I bought myself a Hanukkah present from Boulder Book Store (I do love to support our wonderful locally owned businesses!) of the magnificent two volume set recently published by Paul McCartney called “The Lyrics: 1956 – Present.” It has the words to every song Paul has ever written, with the very personal and compelling stories behind them. In the introduction to the book, Sir Paul tells a story, which he also told in the wonderful interview with Fresh Air’s Terry Gross, which has really caught my attention this Hanukkah.
The Beatles were returning to Liverpool in a van from a gig somewhere; just the four of them and their roadie, when they were caught in a horrendous snow storm, a blizzard that knocked them off the road and flipped the van on its side. They all clambered out to safety wondering what they were going to do, when one of them (Paul does not remember which) said calmly “something ‘ll happen.” This phrase became a sort of mantra for McCartney when he faced the dark times in his life personally and professionally.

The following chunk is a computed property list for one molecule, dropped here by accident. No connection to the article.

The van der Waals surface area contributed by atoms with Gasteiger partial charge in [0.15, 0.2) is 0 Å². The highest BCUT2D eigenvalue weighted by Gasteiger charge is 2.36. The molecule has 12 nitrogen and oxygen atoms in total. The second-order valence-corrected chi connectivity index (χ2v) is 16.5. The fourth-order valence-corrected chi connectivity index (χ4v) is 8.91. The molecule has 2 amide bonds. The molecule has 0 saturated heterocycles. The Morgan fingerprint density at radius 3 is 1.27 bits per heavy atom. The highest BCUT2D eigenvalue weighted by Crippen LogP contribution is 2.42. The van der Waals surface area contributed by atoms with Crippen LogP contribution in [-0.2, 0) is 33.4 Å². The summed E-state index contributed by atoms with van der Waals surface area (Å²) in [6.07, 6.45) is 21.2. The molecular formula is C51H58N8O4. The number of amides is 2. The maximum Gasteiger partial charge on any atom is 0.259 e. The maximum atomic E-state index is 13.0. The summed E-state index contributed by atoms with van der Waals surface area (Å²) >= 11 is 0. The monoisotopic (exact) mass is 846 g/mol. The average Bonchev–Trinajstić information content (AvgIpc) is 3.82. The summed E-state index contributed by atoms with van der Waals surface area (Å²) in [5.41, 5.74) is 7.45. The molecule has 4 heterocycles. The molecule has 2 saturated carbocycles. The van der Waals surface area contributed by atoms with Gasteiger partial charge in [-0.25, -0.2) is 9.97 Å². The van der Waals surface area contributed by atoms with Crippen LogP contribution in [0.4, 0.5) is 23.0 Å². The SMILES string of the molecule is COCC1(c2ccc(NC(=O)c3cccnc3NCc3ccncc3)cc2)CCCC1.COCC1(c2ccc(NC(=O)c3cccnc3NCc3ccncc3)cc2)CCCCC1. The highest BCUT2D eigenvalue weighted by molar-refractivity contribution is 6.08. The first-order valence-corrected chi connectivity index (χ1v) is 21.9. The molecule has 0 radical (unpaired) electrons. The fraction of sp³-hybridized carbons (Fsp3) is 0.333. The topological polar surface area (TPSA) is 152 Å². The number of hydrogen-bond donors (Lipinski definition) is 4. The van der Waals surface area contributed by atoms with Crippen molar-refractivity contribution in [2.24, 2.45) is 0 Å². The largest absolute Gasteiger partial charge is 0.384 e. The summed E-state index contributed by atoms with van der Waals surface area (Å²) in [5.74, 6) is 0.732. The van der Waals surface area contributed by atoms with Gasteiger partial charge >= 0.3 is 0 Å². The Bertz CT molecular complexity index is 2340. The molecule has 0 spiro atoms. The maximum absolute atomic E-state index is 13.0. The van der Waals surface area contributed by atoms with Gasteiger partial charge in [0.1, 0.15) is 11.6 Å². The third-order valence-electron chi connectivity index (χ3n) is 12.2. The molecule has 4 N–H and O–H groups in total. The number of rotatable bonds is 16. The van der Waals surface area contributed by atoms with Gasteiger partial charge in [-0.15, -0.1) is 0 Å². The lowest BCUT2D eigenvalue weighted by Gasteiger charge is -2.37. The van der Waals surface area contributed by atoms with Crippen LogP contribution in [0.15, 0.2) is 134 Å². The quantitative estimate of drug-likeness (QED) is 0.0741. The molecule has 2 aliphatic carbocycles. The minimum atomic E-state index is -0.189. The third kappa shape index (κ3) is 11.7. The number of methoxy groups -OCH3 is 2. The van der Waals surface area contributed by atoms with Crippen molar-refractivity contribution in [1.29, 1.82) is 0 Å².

“Something will happen.”
On Shabbat at Bonai Shalom, I shared this story and related it to the Joseph narratives in the Torah; that somehow he ascends from the depths to the heights every time. It seems like such a powerful message to me this year for Hanukkah. “Only enough oil for one day, let’s light it up anyway. Something ‘ll happen.” There is almost no limit to the darkness and fear in our world right now that can so easily take us over and extinguish any light of hope. “The Omicron variant is now here just when we thought we were moving beyond Covid. Something ‘ll happen.” “The culture wars and breakdown of civility and the threats to democracy are too much to bear. Something ‘ll happen!”
So as we begin this amazing, audacious and beautiful Festival of Lights, we each have an invitation to increase the light each night of the holiday with the holy chutzpah and courage to light each candle as an act of defiance to all of the darkness out there, the fog of doubt and despair, with the audacity to bring in light with the intention that “something will happen.”
Wherever we find ourselves and whatever we carry with us, may we all bring in and receive the sacred light of this Holiday and allow it to dispel and overcome the darkness.
Chag Orim Sameach – A Joyful Light Fest to all